Reading Corner. Make a small reading corner for your child. Put pillows and a soft blanket in a corner of the room where you are working. Add some of your child’s favorite books, or some new books, for him to look at. Ask him to choose a book, look at the pictures, and tell you the story in his own words. Give him lots of encouragement for looking at books independently.

Pretend Party. Children love to play pretend. Invite your child to have a pretend birthday party. Provide paper and markers or crayons so she can make the invitations. “Who will you invite?” Write down the names of the friends she wants to invite. She can copy these names onto the invitations. Then decide on the menu. Explain that the menu means what food she will have at the party, just like the menu at a restaurant. “What will you wear to the party?” If possible, let her dress up. Then have a special snack and a party for two!

First-Grader/Reader-Writer

Scrubbing bubbles. Older children love to help with washing dishes. Provide a stool for your child at the sink. Give him the dish soap and read the label together. For example, one phrase may be “Avoid contact with eyes.” Explain what that means. Then, tell him and show him the steps for washing a dish (remove fragile items). For example: 1) Put water in the sink; 2) Add dish soap; 3) Scrub the dish; 4) Rinse the soap off; and 5) Place the dish in the drainer. Later, during a family conversation, encourage him to explain the steps for washing dishes.

Sorting Socks. While you fold laundry, put your child in charge of matching the socks. “Now you can match the socks in pairs.” Invite him to make a plan to do it. “How do you think we should start?” Tell him and show him how to separate different colors and sort them into piles. Next, tell him and show him how to put socks together that look the same. Remind him to compare the size and the design of each sock as he puts them together.

Make a Book. Give your child some paper and markers or crayons. Invite her to write a story about a favorite activity, for example, playing at the park. First, talk with her about what she did. “First you played baseball with your friends. Then we looked at trees and collected leaves.” Then help her put each activity into the story. Use words like begin and end. “How will you begin the story?” When she is finished encourage her to number the pages and decorate the cover. Help her to write her name on the cover using the words author and illustrator

Taken from: http://www.pbs.org/parents/education/reading-language/reading-activities/reading-activities-at-home/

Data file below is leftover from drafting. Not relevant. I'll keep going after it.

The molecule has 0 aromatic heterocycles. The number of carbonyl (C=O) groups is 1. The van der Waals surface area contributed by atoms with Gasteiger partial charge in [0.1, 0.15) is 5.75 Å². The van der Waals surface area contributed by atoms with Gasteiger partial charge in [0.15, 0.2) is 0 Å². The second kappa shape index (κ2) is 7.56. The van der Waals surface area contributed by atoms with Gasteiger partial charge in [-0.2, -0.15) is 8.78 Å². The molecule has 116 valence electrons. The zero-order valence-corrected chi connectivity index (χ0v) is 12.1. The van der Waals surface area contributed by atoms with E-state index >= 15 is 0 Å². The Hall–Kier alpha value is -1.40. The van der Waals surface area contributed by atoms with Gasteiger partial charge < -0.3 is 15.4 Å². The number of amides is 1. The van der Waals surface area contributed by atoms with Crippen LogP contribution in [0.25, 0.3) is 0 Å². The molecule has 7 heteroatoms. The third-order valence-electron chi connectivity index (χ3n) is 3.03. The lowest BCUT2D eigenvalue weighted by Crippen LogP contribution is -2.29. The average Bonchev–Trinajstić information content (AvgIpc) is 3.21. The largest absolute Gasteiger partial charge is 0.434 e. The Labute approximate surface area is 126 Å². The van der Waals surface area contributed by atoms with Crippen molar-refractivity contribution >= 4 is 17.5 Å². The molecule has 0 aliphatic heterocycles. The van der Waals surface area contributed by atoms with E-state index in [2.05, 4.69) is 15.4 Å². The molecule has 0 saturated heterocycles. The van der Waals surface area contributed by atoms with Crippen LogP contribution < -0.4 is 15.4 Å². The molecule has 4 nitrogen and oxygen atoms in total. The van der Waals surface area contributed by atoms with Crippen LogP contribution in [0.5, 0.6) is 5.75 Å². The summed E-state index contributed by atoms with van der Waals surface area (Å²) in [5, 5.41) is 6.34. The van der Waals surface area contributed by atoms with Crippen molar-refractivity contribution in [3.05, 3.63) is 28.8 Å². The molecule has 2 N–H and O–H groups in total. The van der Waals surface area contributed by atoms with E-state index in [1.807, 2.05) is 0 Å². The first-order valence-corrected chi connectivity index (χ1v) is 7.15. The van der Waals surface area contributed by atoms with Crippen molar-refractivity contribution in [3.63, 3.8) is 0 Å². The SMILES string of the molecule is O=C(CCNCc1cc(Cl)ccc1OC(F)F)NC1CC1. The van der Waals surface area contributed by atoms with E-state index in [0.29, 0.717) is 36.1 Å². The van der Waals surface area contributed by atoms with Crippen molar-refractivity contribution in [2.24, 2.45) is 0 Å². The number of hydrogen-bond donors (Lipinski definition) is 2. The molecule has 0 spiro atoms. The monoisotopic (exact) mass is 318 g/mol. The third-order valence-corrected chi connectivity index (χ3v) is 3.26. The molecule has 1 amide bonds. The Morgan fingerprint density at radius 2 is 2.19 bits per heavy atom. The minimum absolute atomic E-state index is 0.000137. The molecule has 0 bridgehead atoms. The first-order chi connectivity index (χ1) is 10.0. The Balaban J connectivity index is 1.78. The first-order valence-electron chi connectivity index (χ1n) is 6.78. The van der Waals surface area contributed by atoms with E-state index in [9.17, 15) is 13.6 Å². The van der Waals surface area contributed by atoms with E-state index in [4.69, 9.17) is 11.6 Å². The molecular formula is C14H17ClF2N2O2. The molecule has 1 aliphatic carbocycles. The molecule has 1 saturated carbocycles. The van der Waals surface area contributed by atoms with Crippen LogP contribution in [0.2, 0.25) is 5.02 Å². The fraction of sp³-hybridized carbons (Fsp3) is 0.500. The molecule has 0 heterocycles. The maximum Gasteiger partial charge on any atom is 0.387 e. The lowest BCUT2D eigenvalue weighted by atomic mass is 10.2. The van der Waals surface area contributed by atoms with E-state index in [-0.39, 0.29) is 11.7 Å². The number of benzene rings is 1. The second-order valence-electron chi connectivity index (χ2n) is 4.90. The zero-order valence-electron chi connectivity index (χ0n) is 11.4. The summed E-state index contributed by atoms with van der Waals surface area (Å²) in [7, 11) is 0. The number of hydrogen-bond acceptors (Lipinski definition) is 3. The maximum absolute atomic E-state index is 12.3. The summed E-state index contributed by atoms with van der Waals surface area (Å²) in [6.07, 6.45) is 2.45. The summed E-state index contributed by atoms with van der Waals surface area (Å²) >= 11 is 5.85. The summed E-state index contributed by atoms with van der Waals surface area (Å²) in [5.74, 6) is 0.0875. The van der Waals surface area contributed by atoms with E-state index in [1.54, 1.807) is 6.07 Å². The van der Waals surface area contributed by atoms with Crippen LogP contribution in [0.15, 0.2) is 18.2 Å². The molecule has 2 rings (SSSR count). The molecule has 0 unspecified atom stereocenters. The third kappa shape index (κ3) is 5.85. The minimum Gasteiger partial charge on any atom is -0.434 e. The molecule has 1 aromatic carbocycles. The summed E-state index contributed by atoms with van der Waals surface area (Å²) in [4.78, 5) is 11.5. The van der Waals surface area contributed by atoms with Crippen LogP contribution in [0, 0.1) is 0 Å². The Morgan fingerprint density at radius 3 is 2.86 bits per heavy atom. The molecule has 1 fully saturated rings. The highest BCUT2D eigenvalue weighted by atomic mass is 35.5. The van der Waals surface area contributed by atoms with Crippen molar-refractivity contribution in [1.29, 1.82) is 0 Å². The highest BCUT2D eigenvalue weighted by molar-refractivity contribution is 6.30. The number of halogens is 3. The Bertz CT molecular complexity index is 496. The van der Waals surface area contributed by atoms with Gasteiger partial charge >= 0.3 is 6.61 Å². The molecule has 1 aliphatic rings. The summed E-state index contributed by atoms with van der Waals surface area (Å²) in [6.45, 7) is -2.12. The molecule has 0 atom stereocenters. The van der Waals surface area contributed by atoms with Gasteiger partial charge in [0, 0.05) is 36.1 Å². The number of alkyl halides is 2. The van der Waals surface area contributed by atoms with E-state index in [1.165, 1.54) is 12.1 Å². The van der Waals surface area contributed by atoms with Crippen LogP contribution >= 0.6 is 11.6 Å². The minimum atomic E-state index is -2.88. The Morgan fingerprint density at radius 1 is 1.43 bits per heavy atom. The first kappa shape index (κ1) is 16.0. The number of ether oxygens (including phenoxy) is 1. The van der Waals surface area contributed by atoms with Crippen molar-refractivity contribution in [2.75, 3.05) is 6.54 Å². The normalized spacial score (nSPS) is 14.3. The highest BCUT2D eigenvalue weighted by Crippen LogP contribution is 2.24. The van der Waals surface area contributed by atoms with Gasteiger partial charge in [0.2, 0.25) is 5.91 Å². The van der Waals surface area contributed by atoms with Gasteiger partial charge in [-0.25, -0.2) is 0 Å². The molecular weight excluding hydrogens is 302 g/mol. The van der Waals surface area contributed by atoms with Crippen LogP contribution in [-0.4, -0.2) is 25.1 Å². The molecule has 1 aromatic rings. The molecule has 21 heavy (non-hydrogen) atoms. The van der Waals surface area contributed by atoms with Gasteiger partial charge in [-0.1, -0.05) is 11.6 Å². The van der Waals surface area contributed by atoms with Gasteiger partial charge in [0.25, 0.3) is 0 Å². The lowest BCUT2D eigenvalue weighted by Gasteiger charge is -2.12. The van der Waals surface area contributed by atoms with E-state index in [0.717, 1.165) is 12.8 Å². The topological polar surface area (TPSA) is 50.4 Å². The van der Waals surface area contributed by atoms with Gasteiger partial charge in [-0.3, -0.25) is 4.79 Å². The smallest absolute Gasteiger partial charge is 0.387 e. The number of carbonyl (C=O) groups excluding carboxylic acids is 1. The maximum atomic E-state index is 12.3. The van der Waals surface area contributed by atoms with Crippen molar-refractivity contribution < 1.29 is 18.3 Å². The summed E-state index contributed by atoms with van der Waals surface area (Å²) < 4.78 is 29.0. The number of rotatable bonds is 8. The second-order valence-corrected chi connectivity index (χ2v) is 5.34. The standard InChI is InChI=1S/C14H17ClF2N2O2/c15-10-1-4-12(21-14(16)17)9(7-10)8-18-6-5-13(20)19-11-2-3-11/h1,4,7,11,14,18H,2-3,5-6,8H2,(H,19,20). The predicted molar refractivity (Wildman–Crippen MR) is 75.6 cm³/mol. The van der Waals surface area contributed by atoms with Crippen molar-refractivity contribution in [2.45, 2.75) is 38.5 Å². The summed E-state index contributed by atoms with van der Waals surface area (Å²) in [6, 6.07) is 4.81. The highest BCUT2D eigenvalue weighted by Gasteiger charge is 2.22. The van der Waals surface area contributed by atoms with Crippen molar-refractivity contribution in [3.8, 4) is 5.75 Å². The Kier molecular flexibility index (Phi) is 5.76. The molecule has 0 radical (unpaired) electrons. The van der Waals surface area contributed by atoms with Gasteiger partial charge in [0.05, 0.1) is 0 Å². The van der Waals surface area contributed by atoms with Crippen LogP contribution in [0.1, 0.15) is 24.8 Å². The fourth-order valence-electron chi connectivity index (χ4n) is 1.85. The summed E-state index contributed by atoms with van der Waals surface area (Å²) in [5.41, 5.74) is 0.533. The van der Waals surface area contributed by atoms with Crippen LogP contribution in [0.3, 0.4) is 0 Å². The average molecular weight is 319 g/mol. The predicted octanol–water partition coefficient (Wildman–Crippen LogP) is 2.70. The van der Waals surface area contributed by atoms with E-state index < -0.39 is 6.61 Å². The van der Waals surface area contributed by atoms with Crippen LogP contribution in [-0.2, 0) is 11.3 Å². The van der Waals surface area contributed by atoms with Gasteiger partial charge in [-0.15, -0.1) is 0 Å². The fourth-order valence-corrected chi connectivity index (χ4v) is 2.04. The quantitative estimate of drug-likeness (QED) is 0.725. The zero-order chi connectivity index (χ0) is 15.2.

© PBS 2003 – 2016, all rights reserved

Make sure you are taking care of yourself this Season!

Make sure you are taking care of yourself this Season!

Tips on how to deal with all the stress the holiday season (and post-holiday season) can bring.

Written by one of our own CTP mental health counselors Nate Pearlman:

Complete this sentence: Tis the season …………? To be merry? To be happy? To be joyful? To be thankful? What about to be sad? Depressed? Suicidal? Stressed? Anxious? Alone? Grieving? For many people this time of year IS merry, happy, joyful and thankful! However, for the rest of the people this time of year can bring sadness, anxiety, grieving, loneliness and yes even thoughts of suicide! I was asked to write a short paragraph outlining some signs to watch for in people that might be feeling sad, anxious, lonely or suicidal. shutterstock_295288130Although there is no blue print or specific set of signs, there are common themes to pay attention to such as subtle or dramatic changes in a person’s mood, their affect, their routine or their attitude. In order to recognize these changes we need to slow down our own lives and really listen, really pay attention to others when we are interacting with them! During the holidays it is very easy to get caught up in the pace of the season! When, in fact, what we need to do is slow down our pace and enjoy the true meaning of the season. People want to know that they matter, that they feel heard or that people see them as significant! SO, remember during this holiday season; SLOW DOWN, be present in your relationships or contacts with others, look them in the eye and make them feel that they matter! Whether you are talking with a close family member or a stranger at the grocery store give them the gift that matters this holiday season: YOUR TIME and ATTENTION!!